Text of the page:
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Book Review: Todd Starnes’ They Popped My Hood And Found Gravy On the Dipstick

One of the running “legends” in American life and art (yes, snobs, I know that “American art” is held by the cognoscenti to be an oxymoron) is that of what I’d call the “rube moving to town,” or better the big city.  He or she leaves the farm or other small places and goes through a traumatic transition to urban life.  In the process they lose all kinds of things: their virginity, their money, their religion, but most significantly their “illusions.”

Personally I’ve always found this tale hard to take.  My father came from a successful family who hadn’t seen a farm in a long time.  My Arkansas raised mother, like Bill Clinton, proved more than a match to the “city slicker” family she married into.  In my family, it was the urban bunch who came out on the short end of the stick!

In the case of Mississippi raised Todd Starnes, anchor and reporter for Fox News Radio, the loss of moving to town was 150 pounds.

He describes his adventure in his book They Popped My Hood And Found Gravy On The Dipstick.  Starting with a stint at a talk radio station in Jackson, TN, he hits the “Rush Limbaugh” trail, first in Sacramento (at the same station Rush was at) and then onward to Fox News Radio in New York. (Todd, if you keep following Rush, call me before you hit Palm Beach, it’s my hometown.)   But while just a few kilometres away from Rio Linda he discovered that a) he had a genetic defect in his heart and b) his rich Southern diet had pushed him with in conjuction with (a) to within a few weeks of death.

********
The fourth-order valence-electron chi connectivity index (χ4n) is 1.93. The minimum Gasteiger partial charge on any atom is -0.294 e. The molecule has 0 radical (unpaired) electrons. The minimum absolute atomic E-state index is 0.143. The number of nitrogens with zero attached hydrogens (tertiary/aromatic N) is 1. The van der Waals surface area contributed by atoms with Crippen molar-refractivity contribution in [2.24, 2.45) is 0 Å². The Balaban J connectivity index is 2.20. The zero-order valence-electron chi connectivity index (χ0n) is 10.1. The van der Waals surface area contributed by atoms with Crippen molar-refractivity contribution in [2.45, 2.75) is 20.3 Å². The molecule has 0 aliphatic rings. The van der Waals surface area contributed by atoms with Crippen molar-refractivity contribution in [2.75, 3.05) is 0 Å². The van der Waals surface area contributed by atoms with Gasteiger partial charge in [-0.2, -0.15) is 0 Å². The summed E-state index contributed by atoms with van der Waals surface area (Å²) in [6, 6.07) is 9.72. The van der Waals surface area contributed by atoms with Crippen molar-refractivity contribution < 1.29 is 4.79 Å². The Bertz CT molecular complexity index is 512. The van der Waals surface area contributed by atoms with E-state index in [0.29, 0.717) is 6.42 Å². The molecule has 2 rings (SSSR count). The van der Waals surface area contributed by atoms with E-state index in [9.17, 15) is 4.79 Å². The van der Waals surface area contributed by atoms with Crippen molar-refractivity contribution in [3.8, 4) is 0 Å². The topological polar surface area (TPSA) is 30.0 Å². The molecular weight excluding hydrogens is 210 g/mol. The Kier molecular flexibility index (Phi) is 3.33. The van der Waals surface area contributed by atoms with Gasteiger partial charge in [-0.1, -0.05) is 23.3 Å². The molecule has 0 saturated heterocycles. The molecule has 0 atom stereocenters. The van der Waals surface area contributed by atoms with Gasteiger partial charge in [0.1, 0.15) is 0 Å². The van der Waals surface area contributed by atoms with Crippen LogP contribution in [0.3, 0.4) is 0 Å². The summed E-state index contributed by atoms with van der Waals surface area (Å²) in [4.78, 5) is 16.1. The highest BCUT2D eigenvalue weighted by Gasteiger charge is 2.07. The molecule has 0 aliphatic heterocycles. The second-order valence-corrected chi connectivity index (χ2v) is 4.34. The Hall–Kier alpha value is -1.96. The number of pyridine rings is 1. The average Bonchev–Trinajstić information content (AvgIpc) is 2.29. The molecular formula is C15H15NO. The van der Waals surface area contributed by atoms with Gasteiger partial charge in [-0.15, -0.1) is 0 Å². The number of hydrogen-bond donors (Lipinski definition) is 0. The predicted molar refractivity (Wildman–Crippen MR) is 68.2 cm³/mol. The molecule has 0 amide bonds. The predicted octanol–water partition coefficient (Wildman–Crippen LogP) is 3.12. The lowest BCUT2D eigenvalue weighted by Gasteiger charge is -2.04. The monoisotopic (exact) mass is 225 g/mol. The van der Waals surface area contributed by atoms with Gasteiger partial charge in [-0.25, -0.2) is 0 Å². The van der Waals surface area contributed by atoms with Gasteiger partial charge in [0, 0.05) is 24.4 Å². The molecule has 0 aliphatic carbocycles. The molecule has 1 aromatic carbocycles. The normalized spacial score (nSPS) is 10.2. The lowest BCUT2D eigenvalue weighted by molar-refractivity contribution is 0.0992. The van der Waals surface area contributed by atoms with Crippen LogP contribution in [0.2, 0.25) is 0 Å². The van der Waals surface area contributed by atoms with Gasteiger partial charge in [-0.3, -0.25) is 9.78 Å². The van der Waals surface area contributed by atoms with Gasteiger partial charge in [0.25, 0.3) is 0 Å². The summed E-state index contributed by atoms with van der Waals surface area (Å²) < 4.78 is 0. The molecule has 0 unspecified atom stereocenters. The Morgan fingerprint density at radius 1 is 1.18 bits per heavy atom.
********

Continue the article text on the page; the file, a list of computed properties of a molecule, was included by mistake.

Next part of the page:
Most of the book is taken with the process of coming back from that.  He tried to be a bad patient, but the outstanding support network from his Baptist church wouldn’t let him do that.  Then he was faced with the task of weaning himself from the gravy he found on the dipstick and adopting a leaner (and certainly meaner) diet, a struggle for any Southerner.  While he was becoming half the man he used to be, he moved to New York, participated in the Marathon, adjusted to life in the Big Apple, and lost both of his parents.

The multiple transitions he faced would have been enough to disorient just about anyone.  But Starnes, in a hilarious and laid back way, shows how faith in God makes a difference in one’s life, irrespective of the fact that many of the bad habits he had to break were acquired in church.

It’s a joyous trip to take, and you will want to find out what happened after They Popped My Hood And Found Gravy On The Dipstick.


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